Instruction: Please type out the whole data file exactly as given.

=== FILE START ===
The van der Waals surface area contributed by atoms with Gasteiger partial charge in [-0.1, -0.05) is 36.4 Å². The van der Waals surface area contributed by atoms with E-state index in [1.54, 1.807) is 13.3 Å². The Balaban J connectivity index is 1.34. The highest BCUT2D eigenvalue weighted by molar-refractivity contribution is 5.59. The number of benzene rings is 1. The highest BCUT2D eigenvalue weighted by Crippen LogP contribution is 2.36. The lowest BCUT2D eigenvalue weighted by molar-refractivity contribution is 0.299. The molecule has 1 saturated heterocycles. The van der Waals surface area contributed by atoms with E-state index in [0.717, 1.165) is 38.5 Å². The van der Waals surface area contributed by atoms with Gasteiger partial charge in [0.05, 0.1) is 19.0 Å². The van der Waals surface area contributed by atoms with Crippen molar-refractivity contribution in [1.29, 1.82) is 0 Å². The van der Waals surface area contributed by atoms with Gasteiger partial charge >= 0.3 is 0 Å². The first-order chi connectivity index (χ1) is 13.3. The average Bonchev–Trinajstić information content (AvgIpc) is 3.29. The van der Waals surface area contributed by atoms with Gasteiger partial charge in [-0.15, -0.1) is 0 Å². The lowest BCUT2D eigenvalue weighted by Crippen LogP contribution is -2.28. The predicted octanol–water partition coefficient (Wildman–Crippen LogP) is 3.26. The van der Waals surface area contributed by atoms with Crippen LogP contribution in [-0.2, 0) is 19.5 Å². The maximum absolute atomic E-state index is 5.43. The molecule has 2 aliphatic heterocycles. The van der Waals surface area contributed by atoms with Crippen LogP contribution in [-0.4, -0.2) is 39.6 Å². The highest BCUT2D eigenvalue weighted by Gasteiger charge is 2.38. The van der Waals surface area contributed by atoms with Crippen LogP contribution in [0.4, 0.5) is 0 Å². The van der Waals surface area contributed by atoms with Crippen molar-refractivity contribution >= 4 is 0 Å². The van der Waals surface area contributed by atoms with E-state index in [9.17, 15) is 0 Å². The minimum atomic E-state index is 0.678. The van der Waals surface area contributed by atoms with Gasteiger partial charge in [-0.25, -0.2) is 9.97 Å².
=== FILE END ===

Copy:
The van der Waals surface area contributed by atoms with Gasteiger partial charge in [-0.1, -0.05) is 36.4 Å². The van der Waals surface area contributed by atoms with E-state index in [1.54, 1.807) is 13.3 Å². The Balaban J connectivity index is 1.34. The highest BCUT2D eigenvalue weighted by molar-refractivity contribution is 5.59. The number of benzene rings is 1. The highest BCUT2D eigenvalue weighted by Crippen LogP contribution is 2.36. The lowest BCUT2D eigenvalue weighted by molar-refractivity contribution is 0.299. The molecule has 1 saturated heterocycles. The van der Waals surface area contributed by atoms with E-state index in [0.717, 1.165) is 38.5 Å². The van der Waals surface area contributed by atoms with Gasteiger partial charge in [0.05, 0.1) is 19.0 Å². The van der Waals surface area contributed by atoms with Crippen molar-refractivity contribution in [1.29, 1.82) is 0 Å². The van der Waals surface area contributed by atoms with Gasteiger partial charge >= 0.3 is 0 Å². The first-order chi connectivity index (χ1) is 13.3. The average Bonchev–Trinajstić information content (AvgIpc) is 3.29. The van der Waals surface area contributed by atoms with Gasteiger partial charge in [-0.15, -0.1) is 0 Å². The lowest BCUT2D eigenvalue weighted by Crippen LogP contribution is -2.28. The predicted octanol–water partition coefficient (Wildman–Crippen LogP) is 3.26. The van der Waals surface area contributed by atoms with Crippen LogP contribution in [-0.2, 0) is 19.5 Å². The maximum absolute atomic E-state index is 5.43. The molecule has 2 aliphatic heterocycles. The van der Waals surface area contributed by atoms with Crippen LogP contribution in [-0.4, -0.2) is 39.6 Å². The highest BCUT2D eigenvalue weighted by Gasteiger charge is 2.38. The van der Waals surface area contributed by atoms with Crippen LogP contribution in [0.4, 0.5) is 0 Å². The van der Waals surface area contributed by atoms with Crippen molar-refractivity contribution >= 4 is 0 Å². The van der Waals surface area contributed by atoms with E-state index in [9.17, 15) is 0 Å². The minimum atomic E-state index is 0.678. The van der Waals surface area contributed by atoms with Gasteiger partial charge in [-0.25, -0.2) is 9.97 Å².